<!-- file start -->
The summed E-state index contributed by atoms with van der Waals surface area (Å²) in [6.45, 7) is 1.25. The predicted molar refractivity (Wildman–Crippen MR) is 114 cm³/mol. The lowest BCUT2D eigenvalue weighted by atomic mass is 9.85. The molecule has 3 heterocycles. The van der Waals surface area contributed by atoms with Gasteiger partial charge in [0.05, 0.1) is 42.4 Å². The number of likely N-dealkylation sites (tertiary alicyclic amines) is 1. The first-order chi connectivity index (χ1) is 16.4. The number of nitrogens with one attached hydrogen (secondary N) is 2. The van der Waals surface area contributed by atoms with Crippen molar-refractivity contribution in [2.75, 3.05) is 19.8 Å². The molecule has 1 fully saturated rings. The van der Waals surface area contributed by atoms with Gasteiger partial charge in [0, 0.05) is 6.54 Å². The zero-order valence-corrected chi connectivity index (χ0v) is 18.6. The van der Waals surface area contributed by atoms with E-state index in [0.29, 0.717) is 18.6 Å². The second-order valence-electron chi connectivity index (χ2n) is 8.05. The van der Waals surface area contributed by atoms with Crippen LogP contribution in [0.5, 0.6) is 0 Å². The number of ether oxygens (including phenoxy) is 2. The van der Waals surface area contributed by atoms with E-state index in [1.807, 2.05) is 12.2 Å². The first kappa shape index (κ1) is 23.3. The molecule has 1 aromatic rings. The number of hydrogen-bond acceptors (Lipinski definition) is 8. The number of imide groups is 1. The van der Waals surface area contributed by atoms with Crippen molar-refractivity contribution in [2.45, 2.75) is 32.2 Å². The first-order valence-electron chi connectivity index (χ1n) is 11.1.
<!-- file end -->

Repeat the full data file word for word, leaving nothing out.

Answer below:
The summed E-state index contributed by atoms with van der Waals surface area (Å²) in [6.45, 7) is 1.25. The predicted molar refractivity (Wildman–Crippen MR) is 114 cm³/mol. The lowest BCUT2D eigenvalue weighted by atomic mass is 9.85. The molecule has 3 heterocycles. The van der Waals surface area contributed by atoms with Gasteiger partial charge in [0.05, 0.1) is 42.4 Å². The number of likely N-dealkylation sites (tertiary alicyclic amines) is 1. The first-order chi connectivity index (χ1) is 16.4. The number of nitrogens with one attached hydrogen (secondary N) is 2. The van der Waals surface area contributed by atoms with Crippen molar-refractivity contribution in [2.75, 3.05) is 19.8 Å². The molecule has 1 fully saturated rings. The van der Waals surface area contributed by atoms with Gasteiger partial charge in [0, 0.05) is 6.54 Å². The zero-order valence-corrected chi connectivity index (χ0v) is 18.6. The van der Waals surface area contributed by atoms with E-state index in [0.29, 0.717) is 18.6 Å². The second-order valence-electron chi connectivity index (χ2n) is 8.05. The van der Waals surface area contributed by atoms with Crippen LogP contribution in [0.5, 0.6) is 0 Å². The number of ether oxygens (including phenoxy) is 2. The van der Waals surface area contributed by atoms with E-state index in [1.807, 2.05) is 12.2 Å². The first kappa shape index (κ1) is 23.3. The molecule has 1 aromatic rings. The number of hydrogen-bond acceptors (Lipinski definition) is 8. The number of imide groups is 1. The van der Waals surface area contributed by atoms with Crippen molar-refractivity contribution in [2.45, 2.75) is 32.2 Å². The first-order valence-electron chi connectivity index (χ1n) is 11.1.